Gil Sharon, the CEO of cellular operator Pelephone, on Monday rushed to rule out the possibility that the failure of his company’s cellular network on Sunday was caused by hacking or another form of cyber attack. Sharon made his comments even though he didn’t know with full certainty the reason why the company’s operations were interrupted, by a failure at the very heart of its cellular network.
While Pelephone may have ruled out such an attack, other computer security experts were of the opinion that a cyber attack was a real possibility − and intentional. In any case, don’t expect too many details.
The public may be the ones using Pelephone’s network and phones − and paying for it − but the cellular companies do not provide customers with such information. No Israeli company has ever revealed, of its own volition, whether it was the victim of a cyber attack. The big collapse of Cellcom’s network two years ago has never been properly explained to the public. As for cyber warfare here, Israeli citizens should know that they are the target.
According to foreign sources, Israel, along with the United States, developed the Stuxnet worm that disrupted the Iranian nuclear program; Israel has drafted hundreds of young soldiers into its cyber warfare units; and the government’s computer networks and computers are protected.
Although there is no such thing as an impregnable defense, it is very hard for enemies to infiltrate these computer networks. Which leaves softer targets: commercial businesses and service providers such as cellular operators, Internet service providers, banks, Internet commerce sites − and, of course, the private computers of Israel’s citizens.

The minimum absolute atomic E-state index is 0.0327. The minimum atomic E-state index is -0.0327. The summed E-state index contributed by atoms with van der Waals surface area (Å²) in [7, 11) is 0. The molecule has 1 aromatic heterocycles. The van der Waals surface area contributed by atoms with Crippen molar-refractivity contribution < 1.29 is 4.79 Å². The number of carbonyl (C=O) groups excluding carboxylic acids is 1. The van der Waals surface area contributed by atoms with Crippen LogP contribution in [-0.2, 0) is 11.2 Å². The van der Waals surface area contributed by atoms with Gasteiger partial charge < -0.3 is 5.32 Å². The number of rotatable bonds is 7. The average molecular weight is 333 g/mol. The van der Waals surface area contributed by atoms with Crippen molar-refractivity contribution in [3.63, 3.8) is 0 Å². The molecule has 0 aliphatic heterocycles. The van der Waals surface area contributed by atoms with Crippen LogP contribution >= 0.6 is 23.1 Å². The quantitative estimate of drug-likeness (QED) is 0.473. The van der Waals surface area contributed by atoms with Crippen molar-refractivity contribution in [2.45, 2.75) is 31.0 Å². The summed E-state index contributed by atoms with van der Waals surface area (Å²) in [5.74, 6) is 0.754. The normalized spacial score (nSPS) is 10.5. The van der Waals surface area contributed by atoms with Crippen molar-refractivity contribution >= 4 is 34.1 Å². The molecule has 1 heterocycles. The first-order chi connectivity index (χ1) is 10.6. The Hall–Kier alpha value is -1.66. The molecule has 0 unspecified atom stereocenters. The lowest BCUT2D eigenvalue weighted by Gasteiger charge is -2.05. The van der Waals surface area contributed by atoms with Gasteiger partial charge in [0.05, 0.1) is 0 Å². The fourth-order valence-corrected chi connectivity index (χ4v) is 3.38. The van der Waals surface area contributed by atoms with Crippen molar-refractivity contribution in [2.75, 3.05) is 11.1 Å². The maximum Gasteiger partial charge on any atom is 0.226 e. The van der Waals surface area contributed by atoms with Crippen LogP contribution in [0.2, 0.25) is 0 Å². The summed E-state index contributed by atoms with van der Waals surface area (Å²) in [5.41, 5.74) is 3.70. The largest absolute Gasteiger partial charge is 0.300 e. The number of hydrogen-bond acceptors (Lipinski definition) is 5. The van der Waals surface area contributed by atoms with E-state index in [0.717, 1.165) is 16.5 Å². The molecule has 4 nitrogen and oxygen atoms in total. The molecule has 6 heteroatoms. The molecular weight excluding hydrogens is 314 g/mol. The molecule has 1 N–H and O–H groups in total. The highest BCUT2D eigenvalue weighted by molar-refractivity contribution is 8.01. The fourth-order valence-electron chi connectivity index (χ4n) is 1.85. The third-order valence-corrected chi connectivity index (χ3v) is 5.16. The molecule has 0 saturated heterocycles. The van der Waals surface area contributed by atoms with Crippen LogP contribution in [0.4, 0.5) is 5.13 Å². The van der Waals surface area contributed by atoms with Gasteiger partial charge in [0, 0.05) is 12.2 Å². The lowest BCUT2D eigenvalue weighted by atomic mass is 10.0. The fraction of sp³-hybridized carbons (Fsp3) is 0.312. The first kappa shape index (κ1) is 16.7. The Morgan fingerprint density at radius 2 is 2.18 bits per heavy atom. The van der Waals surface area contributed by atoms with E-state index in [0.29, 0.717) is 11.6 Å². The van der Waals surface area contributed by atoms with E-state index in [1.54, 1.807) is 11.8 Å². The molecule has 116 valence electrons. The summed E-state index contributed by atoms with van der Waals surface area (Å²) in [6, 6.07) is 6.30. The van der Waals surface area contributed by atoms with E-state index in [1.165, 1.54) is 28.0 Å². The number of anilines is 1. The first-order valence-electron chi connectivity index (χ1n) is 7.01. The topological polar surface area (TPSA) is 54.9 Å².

Since many governments worldwide have strengthened their cyber defenses greatly in recent years, and as it becomes more and more difficult to attack government offices and national infrastructure, private businesses will become the main targets, says Dr. Thomas Rid, of the department of War Studies at King’s College London.
The collapse of a cellular network for a short time is not particularly significant by itself, he notes, but at a time of national emergency it could cause chaos
Quite a number of institutions have fallen victim to cyber attacks recently: banks in the United States; Twitter; The New York Times, The Wall Street Journal and the Washington Post, and, last weekend, Haaretz, are just part of the list. If such companies, which spend large sums protecting themselves, fall victim to such attacks, what can the average citizen do? The level of household security is much lower, and quite a few people use the Internet and their home computers, where security is often not the most advanced, for financial matters.
So who protects the Israeli civilian home front from cyber attack? Israel Police has a unit that investigates computer crime, but it is mostly busy finding pedophiles on the Internet and does not have the resources to deal with a sophisticated cyber attack.